Since its inception in the late 1990s Korean dramas have become a global popular culture phenomenon, with its success still unsurpassed. The rise and rise of the Korean Wave, or Hallyu, has attracted scholarship which tried to comprehend the reasons for its continuous popularity, mostly across Asia, but also in parts of North America, Latin America, the Middle East and Europe. The overriding success of Korean dramas across Asia has been attributed to concepts around cultural similarity, but what is being "similar" warrants debate. At its heyday, K-dramas have also come to define "Asian modernity" as an evidence of the successful subversion to the hegemony of American and European popular culture. Yet at the same time, the asymmetrical and intensified trans-Asian flow of the "Korean brand" has also courted geo-political tension, as Asian polities seem to challenge the "soft power" of Hallyu dramas. The rise and rise of "China factor," along with the emerging force of global fandom utilizing social media, presents increasingly important disciplinary forces to this new "hegemony" which also set to redefine Asian modernities. This chapter traces and explores the different facts of the intricate relationship between K-Dramas and Asian modernities. While K-dramas serve as a useful inter-Asian currency, they also unexpectedly fuel geo-cultural hostilities, and complicate the soft power of transnationalized popular culture in Asia.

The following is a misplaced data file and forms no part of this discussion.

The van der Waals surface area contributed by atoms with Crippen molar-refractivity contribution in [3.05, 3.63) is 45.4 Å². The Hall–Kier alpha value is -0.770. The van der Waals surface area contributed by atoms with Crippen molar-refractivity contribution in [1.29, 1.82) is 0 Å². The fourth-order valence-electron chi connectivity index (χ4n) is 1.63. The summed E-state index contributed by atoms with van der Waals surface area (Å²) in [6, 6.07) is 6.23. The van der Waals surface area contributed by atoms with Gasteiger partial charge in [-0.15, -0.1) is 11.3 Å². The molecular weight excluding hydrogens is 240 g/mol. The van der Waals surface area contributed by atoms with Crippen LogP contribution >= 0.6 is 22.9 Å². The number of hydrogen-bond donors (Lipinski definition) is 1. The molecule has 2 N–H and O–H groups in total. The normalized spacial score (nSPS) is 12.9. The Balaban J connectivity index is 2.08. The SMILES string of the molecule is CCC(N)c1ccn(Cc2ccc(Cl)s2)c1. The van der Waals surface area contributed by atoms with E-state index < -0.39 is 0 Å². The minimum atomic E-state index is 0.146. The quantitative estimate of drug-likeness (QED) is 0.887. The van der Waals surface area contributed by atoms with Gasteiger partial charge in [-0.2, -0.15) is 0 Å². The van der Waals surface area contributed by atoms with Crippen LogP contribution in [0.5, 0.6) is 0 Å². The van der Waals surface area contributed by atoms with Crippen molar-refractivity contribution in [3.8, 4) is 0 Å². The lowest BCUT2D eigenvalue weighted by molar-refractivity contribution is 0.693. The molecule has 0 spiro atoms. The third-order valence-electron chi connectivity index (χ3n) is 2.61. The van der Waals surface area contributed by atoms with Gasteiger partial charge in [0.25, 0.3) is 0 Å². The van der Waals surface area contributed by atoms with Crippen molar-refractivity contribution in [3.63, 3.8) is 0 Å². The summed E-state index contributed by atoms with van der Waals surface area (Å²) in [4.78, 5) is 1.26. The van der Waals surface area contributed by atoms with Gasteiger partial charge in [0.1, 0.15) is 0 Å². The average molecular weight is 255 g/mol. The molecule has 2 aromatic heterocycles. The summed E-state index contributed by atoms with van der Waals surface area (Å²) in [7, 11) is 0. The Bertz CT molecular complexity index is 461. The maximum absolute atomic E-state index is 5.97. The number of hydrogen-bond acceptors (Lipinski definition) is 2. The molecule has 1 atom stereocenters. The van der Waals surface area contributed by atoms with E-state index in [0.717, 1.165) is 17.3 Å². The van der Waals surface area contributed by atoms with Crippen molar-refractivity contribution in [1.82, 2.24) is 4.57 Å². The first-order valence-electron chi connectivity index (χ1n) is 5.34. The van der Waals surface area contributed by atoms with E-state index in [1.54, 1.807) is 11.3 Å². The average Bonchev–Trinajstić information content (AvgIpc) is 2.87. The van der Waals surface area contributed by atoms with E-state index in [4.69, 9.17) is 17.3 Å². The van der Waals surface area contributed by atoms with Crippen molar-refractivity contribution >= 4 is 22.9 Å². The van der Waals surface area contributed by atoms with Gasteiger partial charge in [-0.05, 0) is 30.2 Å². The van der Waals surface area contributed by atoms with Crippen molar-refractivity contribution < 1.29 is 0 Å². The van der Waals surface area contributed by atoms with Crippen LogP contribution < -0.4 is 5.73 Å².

|Title of host publication||The Soft Power of the Korean Wave : Parasite, BTS and Drama|
|Number of pages||12|
|ISBN (Print)||9780367609122, 9780367609115|
|Publication status||Accepted/In press - 6 Sep 2021|
|Name||Internationalizing Media Studies|